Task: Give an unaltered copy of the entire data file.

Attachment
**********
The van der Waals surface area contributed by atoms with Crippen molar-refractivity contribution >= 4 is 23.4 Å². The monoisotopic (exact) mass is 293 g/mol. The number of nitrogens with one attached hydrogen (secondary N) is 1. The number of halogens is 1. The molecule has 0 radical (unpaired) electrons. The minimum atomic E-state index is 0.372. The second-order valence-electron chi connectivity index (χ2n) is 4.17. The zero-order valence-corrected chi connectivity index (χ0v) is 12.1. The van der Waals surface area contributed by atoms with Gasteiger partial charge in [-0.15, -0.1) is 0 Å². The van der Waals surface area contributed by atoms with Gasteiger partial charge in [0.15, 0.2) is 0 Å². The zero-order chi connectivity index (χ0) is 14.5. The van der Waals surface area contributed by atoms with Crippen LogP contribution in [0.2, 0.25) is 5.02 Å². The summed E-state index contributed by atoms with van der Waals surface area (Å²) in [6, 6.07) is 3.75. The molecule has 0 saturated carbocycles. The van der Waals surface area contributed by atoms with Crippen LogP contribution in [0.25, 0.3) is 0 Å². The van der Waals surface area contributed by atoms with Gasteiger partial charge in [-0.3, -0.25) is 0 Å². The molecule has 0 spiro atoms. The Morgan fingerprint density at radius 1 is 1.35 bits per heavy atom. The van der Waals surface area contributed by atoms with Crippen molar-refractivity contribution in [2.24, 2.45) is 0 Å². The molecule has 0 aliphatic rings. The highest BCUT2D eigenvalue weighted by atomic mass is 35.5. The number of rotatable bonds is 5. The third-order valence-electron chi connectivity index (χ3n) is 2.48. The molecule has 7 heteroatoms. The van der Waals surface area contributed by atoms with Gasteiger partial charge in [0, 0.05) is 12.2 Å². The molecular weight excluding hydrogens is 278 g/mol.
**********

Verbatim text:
The van der Waals surface area contributed by atoms with Crippen molar-refractivity contribution >= 4 is 23.4 Å². The monoisotopic (exact) mass is 293 g/mol. The number of nitrogens with one attached hydrogen (secondary N) is 1. The number of halogens is 1. The molecule has 0 radical (unpaired) electrons. The minimum atomic E-state index is 0.372. The second-order valence-electron chi connectivity index (χ2n) is 4.17. The zero-order valence-corrected chi connectivity index (χ0v) is 12.1. The van der Waals surface area contributed by atoms with Gasteiger partial charge in [-0.15, -0.1) is 0 Å². The van der Waals surface area contributed by atoms with Gasteiger partial charge in [0.15, 0.2) is 0 Å². The zero-order chi connectivity index (χ0) is 14.5. The van der Waals surface area contributed by atoms with Crippen LogP contribution in [0.2, 0.25) is 5.02 Å². The summed E-state index contributed by atoms with van der Waals surface area (Å²) in [6, 6.07) is 3.75. The molecule has 0 saturated carbocycles. The van der Waals surface area contributed by atoms with Crippen LogP contribution in [0.25, 0.3) is 0 Å². The van der Waals surface area contributed by atoms with Gasteiger partial charge in [-0.3, -0.25) is 0 Å². The molecule has 0 spiro atoms. The Morgan fingerprint density at radius 1 is 1.35 bits per heavy atom. The van der Waals surface area contributed by atoms with Crippen molar-refractivity contribution in [2.24, 2.45) is 0 Å². The molecule has 0 aliphatic rings. The highest BCUT2D eigenvalue weighted by atomic mass is 35.5. The number of rotatable bonds is 5. The third-order valence-electron chi connectivity index (χ3n) is 2.48. The molecule has 7 heteroatoms. The van der Waals surface area contributed by atoms with Gasteiger partial charge in [0, 0.05) is 12.2 Å². The molecular weight excluding hydrogens is 278 g/mol.